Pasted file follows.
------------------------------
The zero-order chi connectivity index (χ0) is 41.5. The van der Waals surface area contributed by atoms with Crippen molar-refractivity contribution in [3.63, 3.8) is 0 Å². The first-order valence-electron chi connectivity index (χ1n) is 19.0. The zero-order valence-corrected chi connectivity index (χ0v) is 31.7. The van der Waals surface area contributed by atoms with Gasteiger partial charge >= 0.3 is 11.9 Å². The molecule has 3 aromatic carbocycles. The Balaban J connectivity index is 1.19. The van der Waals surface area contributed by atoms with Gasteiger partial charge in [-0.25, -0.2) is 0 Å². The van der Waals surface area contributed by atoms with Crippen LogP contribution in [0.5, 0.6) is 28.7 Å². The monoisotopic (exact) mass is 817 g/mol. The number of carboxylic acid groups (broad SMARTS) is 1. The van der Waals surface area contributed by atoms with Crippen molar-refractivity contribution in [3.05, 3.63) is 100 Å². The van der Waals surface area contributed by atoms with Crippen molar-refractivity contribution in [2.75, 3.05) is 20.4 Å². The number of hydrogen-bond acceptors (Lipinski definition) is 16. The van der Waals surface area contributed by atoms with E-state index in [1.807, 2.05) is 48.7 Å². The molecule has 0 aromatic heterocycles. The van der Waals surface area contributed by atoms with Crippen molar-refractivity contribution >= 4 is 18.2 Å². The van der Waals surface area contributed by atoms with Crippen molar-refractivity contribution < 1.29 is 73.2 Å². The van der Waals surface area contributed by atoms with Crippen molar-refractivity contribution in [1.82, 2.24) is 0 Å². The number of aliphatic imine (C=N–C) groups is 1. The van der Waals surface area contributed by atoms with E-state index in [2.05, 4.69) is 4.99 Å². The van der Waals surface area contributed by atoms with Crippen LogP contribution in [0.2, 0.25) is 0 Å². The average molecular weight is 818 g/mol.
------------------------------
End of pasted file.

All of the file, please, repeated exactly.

The zero-order chi connectivity index (χ0) is 41.5. The van der Waals surface area contributed by atoms with Crippen molar-refractivity contribution in [3.63, 3.8) is 0 Å². The first-order valence-electron chi connectivity index (χ1n) is 19.0. The zero-order valence-corrected chi connectivity index (χ0v) is 31.7. The van der Waals surface area contributed by atoms with Gasteiger partial charge >= 0.3 is 11.9 Å². The molecule has 3 aromatic carbocycles. The Balaban J connectivity index is 1.19. The van der Waals surface area contributed by atoms with Gasteiger partial charge in [-0.25, -0.2) is 0 Å². The van der Waals surface area contributed by atoms with Crippen LogP contribution in [0.5, 0.6) is 28.7 Å². The monoisotopic (exact) mass is 817 g/mol. The number of carboxylic acid groups (broad SMARTS) is 1. The van der Waals surface area contributed by atoms with Crippen molar-refractivity contribution in [3.05, 3.63) is 100 Å². The van der Waals surface area contributed by atoms with Crippen molar-refractivity contribution in [2.75, 3.05) is 20.4 Å². The number of hydrogen-bond acceptors (Lipinski definition) is 16. The van der Waals surface area contributed by atoms with E-state index in [1.807, 2.05) is 48.7 Å². The molecule has 0 aromatic heterocycles. The van der Waals surface area contributed by atoms with Crippen molar-refractivity contribution >= 4 is 18.2 Å². The van der Waals surface area contributed by atoms with Crippen molar-refractivity contribution < 1.29 is 73.2 Å². The van der Waals surface area contributed by atoms with Crippen molar-refractivity contribution in [1.82, 2.24) is 0 Å². The number of aliphatic imine (C=N–C) groups is 1. The van der Waals surface area contributed by atoms with E-state index in [2.05, 4.69) is 4.99 Å². The van der Waals surface area contributed by atoms with Crippen LogP contribution in [0.2, 0.25) is 0 Å². The average molecular weight is 818 g/mol.